Cornel West: That’s a deep question. I don’t think there are any grounds for any sentimental optimism. But black folks have never really been optimists. We’ve been prisoners of hope, and hope is qualitatively different from optimism in the way that there’s a difference between The Blues and Lawrence Welk. The Blues and Jazz have to do with hope while the other is sugarcoated music which has to do with sentimental optimism.

Kam Williams: Children’s book author Irene Smalls asks: What does “America's Return to Greatness” mean? Has America been great to and for all groups in this country? Is greatness domination or collaboration? Can American greatness permeate the class structure and have a multi-ethnic approach?

Cornel West: So much hangs on your definition of “greatness.” I’m a Christian. I believe that greatness has to do with the quality of love shown to the least of thy brethren and the quality of service to those who are catching hell. When you look at it in that sense, I’d say America has had great moments, but I wouldn’t call it a great nation. I don’t think there have been any great nations in the history of the world, because in every nation you find poor people being subjugated. So I see the term “great nation” as a contradiction, as an oxymoron.  

Kam Williams: Attorney Bernadette Beekman asks: Do you think that an increase in grassroots activism by the political left will counter the activities of those on the right? It seems that the Tea Party and their ilk have had an impact, based on the last election.

Cornel West: That’s a very good question. Sister Bernadette’s absolutely right. The most important assets we have are our bodies and our energy which can be put to good use as resources in political activism for poor and working people.

Kam Williams: Filmmaker/Author/Professor Hisani Dubose says: I’d like to know what you think of the movement to pay teachers based on merit. Children, urban children specifically, come to school with a lot of issues that prevent them from learning or even being in the frame of mind to learn. Do you think merit pay might simply push troubled kids further behind?

Cornel West: For one, I feel that the recent demonizing of teachers and the teachers’ union is nothing but scapegoating. Therefore, all the talk of merit pay is part of that kind of mentality that wants to view the teachers as somehow the culprit, especially in our urban centers and rural pockets of poverty. Finland is the #1 country in the world in terms of education, and 98% of their teachers are unionized, and their students don’t take standardized tests at all. What they do have is an average class size of just 14 students, with 2 teachers in each classroom. That’s what exclusive prep schools like Andover, Exeter, Lawrenceville and the school that Barack Obama’s kids go to do. Until we reach the point that we treat our precious poor children the same as we treat our rich children, all this scapegoating of teachers is just an excuse to not confront the real issue.   

Kam Williams: Harriet Pakula Teweles says: Since "America Matters," how can we re-define ourselves as a nation if as the 20th Century belonged to the United States, the 21st Century might belong to China? In other words, perhaps the greatest legacy we can leave future generations is a reframing of our national consciousness. How can we learn to still take pride in ourselves knowing that, in the 21st Century, America must be an eminent nation among other eminent nations and not the dominant, pre-eminent nation?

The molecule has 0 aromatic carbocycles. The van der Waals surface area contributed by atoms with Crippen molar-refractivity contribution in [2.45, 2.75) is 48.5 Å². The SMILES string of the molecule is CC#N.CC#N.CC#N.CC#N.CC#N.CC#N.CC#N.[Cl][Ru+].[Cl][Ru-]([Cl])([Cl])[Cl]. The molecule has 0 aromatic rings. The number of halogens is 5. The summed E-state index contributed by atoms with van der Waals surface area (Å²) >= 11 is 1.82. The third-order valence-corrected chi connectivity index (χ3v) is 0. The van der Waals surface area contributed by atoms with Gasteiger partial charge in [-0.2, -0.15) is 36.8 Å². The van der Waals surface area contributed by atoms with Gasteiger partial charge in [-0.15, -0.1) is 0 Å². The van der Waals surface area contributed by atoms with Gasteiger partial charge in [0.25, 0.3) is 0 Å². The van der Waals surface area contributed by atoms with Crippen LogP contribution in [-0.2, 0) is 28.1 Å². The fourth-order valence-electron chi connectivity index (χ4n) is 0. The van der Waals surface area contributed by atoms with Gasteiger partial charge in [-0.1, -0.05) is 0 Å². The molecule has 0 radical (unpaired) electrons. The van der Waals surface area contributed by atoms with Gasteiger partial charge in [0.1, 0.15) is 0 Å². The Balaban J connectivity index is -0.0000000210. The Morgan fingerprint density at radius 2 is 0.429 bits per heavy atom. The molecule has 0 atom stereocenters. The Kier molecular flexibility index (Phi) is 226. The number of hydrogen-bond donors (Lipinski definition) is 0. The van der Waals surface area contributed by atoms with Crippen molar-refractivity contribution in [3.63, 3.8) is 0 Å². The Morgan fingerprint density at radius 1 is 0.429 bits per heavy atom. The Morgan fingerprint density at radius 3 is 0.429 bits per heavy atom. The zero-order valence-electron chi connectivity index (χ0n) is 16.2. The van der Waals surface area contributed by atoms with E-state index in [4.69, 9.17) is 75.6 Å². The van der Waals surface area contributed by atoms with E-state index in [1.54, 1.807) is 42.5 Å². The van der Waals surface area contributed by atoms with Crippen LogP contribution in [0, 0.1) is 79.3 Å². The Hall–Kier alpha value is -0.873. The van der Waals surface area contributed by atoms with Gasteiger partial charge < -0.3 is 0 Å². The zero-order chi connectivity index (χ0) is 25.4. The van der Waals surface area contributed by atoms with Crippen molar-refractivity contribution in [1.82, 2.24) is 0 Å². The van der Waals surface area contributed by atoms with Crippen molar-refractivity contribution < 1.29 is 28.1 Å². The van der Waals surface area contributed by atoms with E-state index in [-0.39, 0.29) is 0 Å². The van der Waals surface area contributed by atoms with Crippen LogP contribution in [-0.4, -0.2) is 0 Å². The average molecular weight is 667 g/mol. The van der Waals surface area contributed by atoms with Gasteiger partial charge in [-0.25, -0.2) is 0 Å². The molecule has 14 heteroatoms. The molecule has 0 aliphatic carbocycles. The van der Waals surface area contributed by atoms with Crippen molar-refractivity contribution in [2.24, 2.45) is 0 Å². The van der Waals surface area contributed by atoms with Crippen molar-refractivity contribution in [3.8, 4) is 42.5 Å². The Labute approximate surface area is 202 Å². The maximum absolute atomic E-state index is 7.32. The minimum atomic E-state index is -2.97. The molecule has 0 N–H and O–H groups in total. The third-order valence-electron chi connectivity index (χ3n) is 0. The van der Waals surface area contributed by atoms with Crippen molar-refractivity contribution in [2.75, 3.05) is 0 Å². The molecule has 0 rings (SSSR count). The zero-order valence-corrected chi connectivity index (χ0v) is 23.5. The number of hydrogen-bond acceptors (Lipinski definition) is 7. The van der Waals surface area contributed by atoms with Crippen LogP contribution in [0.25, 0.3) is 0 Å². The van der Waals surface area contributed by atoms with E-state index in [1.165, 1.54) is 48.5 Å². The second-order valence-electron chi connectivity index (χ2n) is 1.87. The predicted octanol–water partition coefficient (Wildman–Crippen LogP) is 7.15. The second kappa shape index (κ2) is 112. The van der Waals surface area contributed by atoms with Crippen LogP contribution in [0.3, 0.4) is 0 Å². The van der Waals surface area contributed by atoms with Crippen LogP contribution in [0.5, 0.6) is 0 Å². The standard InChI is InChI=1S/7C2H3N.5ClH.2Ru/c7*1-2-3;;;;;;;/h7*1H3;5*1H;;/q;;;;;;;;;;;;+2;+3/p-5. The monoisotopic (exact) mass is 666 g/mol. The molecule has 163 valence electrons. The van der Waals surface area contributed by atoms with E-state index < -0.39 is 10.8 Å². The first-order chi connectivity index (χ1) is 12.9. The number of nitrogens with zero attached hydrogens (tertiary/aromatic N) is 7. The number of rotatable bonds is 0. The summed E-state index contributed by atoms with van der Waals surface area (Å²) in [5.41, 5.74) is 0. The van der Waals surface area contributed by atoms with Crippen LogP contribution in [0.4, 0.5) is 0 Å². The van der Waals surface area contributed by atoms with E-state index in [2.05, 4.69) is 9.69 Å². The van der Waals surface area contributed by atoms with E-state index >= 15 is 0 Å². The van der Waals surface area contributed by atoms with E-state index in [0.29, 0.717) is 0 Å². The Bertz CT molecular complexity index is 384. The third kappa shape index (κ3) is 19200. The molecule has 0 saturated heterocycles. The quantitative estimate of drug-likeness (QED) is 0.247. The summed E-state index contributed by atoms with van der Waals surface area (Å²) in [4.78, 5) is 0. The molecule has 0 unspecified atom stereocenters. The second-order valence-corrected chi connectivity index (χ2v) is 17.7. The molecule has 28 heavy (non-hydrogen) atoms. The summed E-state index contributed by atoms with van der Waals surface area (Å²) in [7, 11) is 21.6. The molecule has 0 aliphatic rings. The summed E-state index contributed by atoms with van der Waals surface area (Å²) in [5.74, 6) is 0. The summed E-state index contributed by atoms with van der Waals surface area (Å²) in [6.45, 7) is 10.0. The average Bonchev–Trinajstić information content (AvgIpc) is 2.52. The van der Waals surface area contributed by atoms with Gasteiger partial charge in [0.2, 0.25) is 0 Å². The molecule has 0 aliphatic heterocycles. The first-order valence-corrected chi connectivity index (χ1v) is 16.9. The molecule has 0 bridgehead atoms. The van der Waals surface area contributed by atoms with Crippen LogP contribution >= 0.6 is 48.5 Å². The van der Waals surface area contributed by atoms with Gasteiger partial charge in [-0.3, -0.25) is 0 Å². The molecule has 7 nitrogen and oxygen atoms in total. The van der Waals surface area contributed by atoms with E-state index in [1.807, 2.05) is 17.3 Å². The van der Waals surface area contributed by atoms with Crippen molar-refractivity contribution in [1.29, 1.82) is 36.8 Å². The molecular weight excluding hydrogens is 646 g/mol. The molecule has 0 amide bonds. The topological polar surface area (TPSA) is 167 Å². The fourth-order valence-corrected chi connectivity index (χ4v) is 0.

Cornel West: I think that every empire suffers from hubris, arrogance and condescension, and therefore a moral blindness. That’s true of the American empire, it was true of the British Empire in the 19th Century, and it will certainly be true of the Chinese Empire in the 21st Century. When we talk about America mattering, I take very seriously what the great Rabbi Abraham Joshua Heschel had to say in 1965 when he said that the legacy of Martin Luther King, Jr. will serve as the major means by which the best of America can be preserved. If that legacy wanes, America wanes. And that’s what we’ve seen since the death of Martin.   

Kam Williams: Harriet also asks: How can the panel discuss 'The Next Chapter on the Smiley show if we continue to be stuck in this chapter, economically, socially, politically and internationally? It sounds discouraging, but maybe we can't leave as glorious a future to the next generation.

Cornel West: That’s a wonderful question. For one, when Brother Tavis and others talk about “The Next Chapter,” they’re really talking about dealing with the present chapter, because there will be no next chapter unless you deal with the present chapter. And if you don’t deal with the present chapter in the way that one ought, the next chapter might very well be the last chapter.

Kam Williams: Legist/editor Patricia Turnier says: During segregation, the U.S. had signs reading: ''No Colored” and “Whites Only.'' Now we hear: ''You're not a good fit for the organization.'' What can be done to help African-Americans enter the job market and break the glass ceiling?

Cornel West: Again, so much has to do with going beyond treating black people as cosmetic and symbolic items, as opposed to genuine personalities and human beings. And that is a deep moral and spiritual issue, which can of course be backed up by Civil Rights Commissions which enforce the laws against any form of discrimination.

Kam Williams: Patricia also says: about 4.2% of all physicians are black, 3.8% of all lawyers are African-Americans, barely 5% of all college professors are black, and the majority of them are in HBCUs. Only 3.7% of all engineers are African-Americans. Given those statistics, do you think that Affirmative Action is effective enough? What can be done to correct this situation?